If your organization is like many others, your data center is facing the growing pains that come with an increasing amount of data from users and applications—and that means your Ethernet networks are under pressure to perform. By identifying and addressing problems with Ethernet latency, you can improve the overall performance of your data center and ensure you’re getting the most from your technology investments.
Why Ethernet Latency Matters
Network latency measures the time it takes for a data packet to travel from one node to another, telling you how quickly your network is able to respond to requests.
In many cases, it’s better to measure latency via packet rate than it is to look at network throughput alone. Ethernet throughput may tell you about your available bandwidth, but it won’t take into account the time it takes for each small piece of data to travel from the transmitting system, across the network, and to the receiving system. These small times can add up when many data packets are being transferred.
Latency affects the interactive use of your network. For example, accessing a website requires multiple requests for text regions, images, menus, and embedded objects. The latency of each request can lead to a noticeable delay.
Interserver communications are also affected by latency. For example, database accesses are often composed of many individual requests that then spawn more targeted requests. These many requests can add up to significant delays.
How to Measure Latency
The easiest way to measure latency is to use the ping command and look at the round trip delay time for a 56-byte packet (an 84-byte packet including IP headers). The time reported by ping is a round-trip time for the minimal packet to get from the sending CPU down its network stack, across the network, up the receiving network stack to the receiving CPU, and then back through the stacks and network to the originating CPU.
Network Latency Solutions
What may be surprising is that problems with latency are often due to software, rather than hardware. Intel Ethernet products are designed with features to help overcome latency issues related to software.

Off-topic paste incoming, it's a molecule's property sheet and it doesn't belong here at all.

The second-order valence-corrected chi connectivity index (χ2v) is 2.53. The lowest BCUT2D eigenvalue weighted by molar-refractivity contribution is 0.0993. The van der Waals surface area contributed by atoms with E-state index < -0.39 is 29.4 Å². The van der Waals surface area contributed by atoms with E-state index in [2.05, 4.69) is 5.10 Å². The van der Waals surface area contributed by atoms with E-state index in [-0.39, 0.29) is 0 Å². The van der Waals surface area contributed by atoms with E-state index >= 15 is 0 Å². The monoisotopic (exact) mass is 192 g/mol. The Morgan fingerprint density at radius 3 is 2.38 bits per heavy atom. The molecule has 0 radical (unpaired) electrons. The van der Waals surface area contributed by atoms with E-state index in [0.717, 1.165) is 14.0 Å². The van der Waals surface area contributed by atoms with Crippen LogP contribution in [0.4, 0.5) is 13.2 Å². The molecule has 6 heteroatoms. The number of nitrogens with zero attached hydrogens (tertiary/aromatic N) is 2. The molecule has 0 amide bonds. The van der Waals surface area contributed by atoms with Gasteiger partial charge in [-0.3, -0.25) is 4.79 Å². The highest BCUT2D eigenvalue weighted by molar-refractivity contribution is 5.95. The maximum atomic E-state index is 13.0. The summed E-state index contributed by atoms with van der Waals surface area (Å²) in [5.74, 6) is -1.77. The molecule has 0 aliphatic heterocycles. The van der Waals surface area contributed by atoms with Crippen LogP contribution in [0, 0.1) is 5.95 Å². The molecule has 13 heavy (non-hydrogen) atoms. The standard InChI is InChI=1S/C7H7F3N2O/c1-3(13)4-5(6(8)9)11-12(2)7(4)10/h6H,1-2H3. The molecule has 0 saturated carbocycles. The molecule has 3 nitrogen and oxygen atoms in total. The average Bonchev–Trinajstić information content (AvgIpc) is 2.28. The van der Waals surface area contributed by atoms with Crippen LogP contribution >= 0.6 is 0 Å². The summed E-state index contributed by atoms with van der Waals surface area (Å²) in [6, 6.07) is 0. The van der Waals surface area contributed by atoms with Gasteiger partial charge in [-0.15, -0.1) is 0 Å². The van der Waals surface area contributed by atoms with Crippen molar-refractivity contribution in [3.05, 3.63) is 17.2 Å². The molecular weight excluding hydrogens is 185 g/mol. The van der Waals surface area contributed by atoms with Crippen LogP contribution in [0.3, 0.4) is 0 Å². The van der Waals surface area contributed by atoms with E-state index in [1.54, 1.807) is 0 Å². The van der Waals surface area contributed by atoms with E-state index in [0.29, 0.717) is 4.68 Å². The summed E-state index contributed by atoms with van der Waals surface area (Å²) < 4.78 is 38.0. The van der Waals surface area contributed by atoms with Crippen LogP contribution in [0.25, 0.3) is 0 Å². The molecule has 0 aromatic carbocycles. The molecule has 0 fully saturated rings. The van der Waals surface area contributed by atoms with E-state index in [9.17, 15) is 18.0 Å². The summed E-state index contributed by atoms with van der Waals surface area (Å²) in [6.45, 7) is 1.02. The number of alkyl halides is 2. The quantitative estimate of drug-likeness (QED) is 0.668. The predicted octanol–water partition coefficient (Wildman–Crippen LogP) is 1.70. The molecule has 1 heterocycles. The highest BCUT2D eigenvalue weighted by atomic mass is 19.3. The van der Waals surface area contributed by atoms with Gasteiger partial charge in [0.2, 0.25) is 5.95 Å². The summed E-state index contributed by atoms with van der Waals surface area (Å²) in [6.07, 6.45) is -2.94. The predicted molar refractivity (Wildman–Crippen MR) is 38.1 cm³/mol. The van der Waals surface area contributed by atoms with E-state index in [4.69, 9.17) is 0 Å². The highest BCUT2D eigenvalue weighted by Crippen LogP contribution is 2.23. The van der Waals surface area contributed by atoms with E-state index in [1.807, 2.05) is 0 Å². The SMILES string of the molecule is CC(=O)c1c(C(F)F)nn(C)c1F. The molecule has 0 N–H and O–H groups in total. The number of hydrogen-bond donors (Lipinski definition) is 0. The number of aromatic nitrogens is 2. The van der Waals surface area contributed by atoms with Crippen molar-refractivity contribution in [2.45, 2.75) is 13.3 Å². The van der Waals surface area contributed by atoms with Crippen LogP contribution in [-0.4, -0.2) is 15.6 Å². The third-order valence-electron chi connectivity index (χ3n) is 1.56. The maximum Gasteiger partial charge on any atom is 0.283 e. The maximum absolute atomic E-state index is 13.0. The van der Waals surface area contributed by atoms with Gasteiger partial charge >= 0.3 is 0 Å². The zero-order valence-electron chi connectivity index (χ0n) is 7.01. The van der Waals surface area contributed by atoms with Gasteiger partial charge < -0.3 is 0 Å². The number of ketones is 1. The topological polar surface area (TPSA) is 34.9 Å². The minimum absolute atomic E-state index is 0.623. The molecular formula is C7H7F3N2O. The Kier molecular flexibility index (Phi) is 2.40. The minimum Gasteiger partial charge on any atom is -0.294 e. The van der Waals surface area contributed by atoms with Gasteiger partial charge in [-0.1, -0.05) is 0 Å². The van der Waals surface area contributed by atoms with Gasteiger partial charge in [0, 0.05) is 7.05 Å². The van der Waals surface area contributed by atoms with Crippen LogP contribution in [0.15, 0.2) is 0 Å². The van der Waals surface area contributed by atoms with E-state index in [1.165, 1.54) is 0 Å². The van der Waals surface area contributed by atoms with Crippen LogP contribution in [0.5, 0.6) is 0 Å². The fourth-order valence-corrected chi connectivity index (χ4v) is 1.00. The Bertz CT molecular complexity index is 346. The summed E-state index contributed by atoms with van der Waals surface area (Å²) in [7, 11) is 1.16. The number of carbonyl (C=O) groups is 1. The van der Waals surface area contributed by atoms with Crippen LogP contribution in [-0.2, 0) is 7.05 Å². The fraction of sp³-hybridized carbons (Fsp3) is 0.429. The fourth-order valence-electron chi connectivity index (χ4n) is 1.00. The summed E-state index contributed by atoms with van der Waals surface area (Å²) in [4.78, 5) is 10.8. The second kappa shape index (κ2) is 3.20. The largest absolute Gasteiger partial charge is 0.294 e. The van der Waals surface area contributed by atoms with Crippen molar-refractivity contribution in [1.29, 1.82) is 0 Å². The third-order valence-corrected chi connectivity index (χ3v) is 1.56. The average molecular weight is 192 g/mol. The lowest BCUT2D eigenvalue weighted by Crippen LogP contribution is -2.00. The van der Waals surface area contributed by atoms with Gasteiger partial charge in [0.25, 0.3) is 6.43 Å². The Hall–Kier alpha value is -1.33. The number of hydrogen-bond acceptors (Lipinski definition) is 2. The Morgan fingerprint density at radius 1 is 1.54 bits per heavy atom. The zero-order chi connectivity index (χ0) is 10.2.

For example, Dynamic Device Personalization (DDP), which is available on select Intel® Ethernet Adapters, improves the predictability of network flows by tagging packets with a specific class. This means the adapter can make decisions about what type of packet is being transmitted and send it to the right place. This leads to improvements in throughput and latency, as well as reduced CPU loads.
Another feature is Application Device Queues (ADQ), which dedicates specific hardware queues and connects optimally to specific threads of execution. The results are improved application predictability, throughput, and latency.
Remote Direct Memory Access (RDMA) is another way to relieve Ethernet overhead for high-speed applications. RDMA enables the network adapter to transfer data directly to and from application memory. This bypasses the host, enabling low-latency, high-throughput communication between applications. RDMA can eliminate parts of the TCP IP stack, which in turn eliminates much of the software latency involved with copying data all the way up the stack.
Intel also provides diagnostic tools to help optimize network configurations, like Intel® Cluster Checker, which can verify the configuration and performance of Linux*-based clusters and suggest remedies. For example, the tool can diagnose high latency associated with Ethernet configuration settings, so that architects can make appropriate adjustments.
Ethernet Component Upgrades
If you’ve already solved for software-related issues and are still experiencing high latency, it may be time to replace outdated network components. Ethernet bottlenecks are a common cause of service delays, especially as processor and storage technologies become more powerful. With the right mix of components, you can get more from your entire data center.
Having network adapters of the right speed can ensure sufficient Ethernet bandwidth to meet your needs. Many data centers are upgrading from Gigabit Ethernet to 10Gb Ethernet. 10GBASE-T offers a simple path to 10Gb Ethernet that’s backward compatible with existing cable. As a market leader in 10GBASE-T, Intel has a number of solutions to support this transition.
Proven Ethernet Solutions
Intel® Ethernet Network Adapters, controllers, and accessories deliver proven performance and cost efficiency. They’ve been tested exhaustively for compatibility, making them a leading choice among customers.
Intel Ethernet products work in tandem with the Intel® Xeon® Scalable platform and the latest Intel® Solid State Drives to maximize the performance of your data center, delivering the best possible service quality to your end users.
Surprisingly, network latency problems are often due to software, rather than hardware. Intel® Ethernet products are designed with features to help overcome these issues.